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Re: Maize origins [was re: "Corn" in medieval Europe]

Larry Caldwell (larryc@teleport.com) wrote:
: In article <hmccullo.36.32FA0021@ecolan.sbs.ohio-state.edu>,
: hmccullo@ecolan.sbs.ohio-state.edu (Hu McCulloch) wrote:
: >                 But maize seems to have disappeared 
: > from Karnataka sometime after the Hoysala period, since it was not
: >  present, according to P&S, in 1960.  My guess (which I posted several 
: > weeks ago on a related thread) is that some sort of blight, smut or 
: > mildew attacked it and wiped out cultivation of it.  A century later, 
: > and especially outside of Karnataka, the objects in the sculptures would 
: > come to be thought of as being as imaginary as many of the other 
: > objects in Hindu sculptures.  
: This is an interesting proposition.  One of my objections to the
: "maize in India" proposition was that maize was introduced into
: Europe from the New World, not from India,

But Larry, you're assuming that this is a well-established fact. This
certainly has been questioned, e.g. by Jeffreys in his MAN ACROSS THE SEA
article. He adduced considerable evidence that this cannot be assumed as


: Another question I have is why maize would have been the only food
: crop traded.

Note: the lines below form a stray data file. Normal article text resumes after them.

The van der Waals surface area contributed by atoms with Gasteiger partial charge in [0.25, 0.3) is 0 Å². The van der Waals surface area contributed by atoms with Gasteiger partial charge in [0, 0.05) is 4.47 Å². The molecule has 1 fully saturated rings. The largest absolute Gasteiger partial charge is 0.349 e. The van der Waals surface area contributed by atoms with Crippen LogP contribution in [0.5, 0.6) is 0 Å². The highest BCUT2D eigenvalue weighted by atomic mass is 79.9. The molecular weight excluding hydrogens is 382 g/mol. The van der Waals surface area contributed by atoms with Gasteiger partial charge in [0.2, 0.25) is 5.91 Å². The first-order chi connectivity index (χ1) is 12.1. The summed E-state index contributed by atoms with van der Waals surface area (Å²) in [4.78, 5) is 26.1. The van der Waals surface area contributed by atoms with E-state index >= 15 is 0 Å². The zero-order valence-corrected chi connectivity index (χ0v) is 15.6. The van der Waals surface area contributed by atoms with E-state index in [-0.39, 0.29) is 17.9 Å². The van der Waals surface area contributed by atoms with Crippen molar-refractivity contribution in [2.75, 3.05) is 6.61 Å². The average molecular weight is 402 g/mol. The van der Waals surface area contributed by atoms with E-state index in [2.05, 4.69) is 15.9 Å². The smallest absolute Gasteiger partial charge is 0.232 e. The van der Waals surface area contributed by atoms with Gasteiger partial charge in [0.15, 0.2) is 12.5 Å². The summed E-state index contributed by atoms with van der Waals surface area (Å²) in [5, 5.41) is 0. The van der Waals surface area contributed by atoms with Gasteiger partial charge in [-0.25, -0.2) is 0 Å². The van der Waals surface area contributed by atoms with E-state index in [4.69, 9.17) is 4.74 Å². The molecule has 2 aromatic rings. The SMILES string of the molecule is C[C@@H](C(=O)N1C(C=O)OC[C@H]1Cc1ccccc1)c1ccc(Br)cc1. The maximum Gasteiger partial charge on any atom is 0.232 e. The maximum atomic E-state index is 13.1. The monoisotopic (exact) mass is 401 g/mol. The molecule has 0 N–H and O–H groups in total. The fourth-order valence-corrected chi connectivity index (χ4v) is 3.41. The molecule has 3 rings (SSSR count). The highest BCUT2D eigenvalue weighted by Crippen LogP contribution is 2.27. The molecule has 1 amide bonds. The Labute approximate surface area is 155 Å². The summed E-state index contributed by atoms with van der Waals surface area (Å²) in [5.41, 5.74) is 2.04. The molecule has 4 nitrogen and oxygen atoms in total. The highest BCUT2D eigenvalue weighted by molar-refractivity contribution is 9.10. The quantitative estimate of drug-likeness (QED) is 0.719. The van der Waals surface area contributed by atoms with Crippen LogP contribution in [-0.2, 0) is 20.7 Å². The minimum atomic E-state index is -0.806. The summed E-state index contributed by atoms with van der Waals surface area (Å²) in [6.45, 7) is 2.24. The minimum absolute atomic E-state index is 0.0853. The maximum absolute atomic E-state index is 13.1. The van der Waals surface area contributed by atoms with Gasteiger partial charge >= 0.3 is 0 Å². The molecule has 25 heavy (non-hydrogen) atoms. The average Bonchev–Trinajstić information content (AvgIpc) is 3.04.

You would have been right to question this if this were so. But, in fact,
about a dozen of other plants have been suggested as possibly having been
dispersed from America across the Pacific pre-Columbus (and vice versa).
The sweet potato is the best known among the specialists. Coconut is
another one (going the other way). The bottle gourd, etc. (In the latter
two cases, reasonable arguments have been made that the transmission was
unaided by humans.) The diffusion of the domestic chicken (from Asia to
America) is another mystery. 

: North American natives also developed squash and beans 
: as food crops.  Squash, in particular, are easy to grow, vastly 
: productive, and a great source of vegetable oils as well as food.
: Squash cultivation was well established in the New World by 1000 ce.
: Other vegetable candidates for trade include tobacco and potatoes,
: though potatoes are perishable and more difficult to transport.



Yuri Kuchinsky   | "Where there is the Tree of Knowledge, there
     -=-         | is always Paradise: so say the most ancient 
 in Toronto      | and the most modern serpents."  F. Nietzsche
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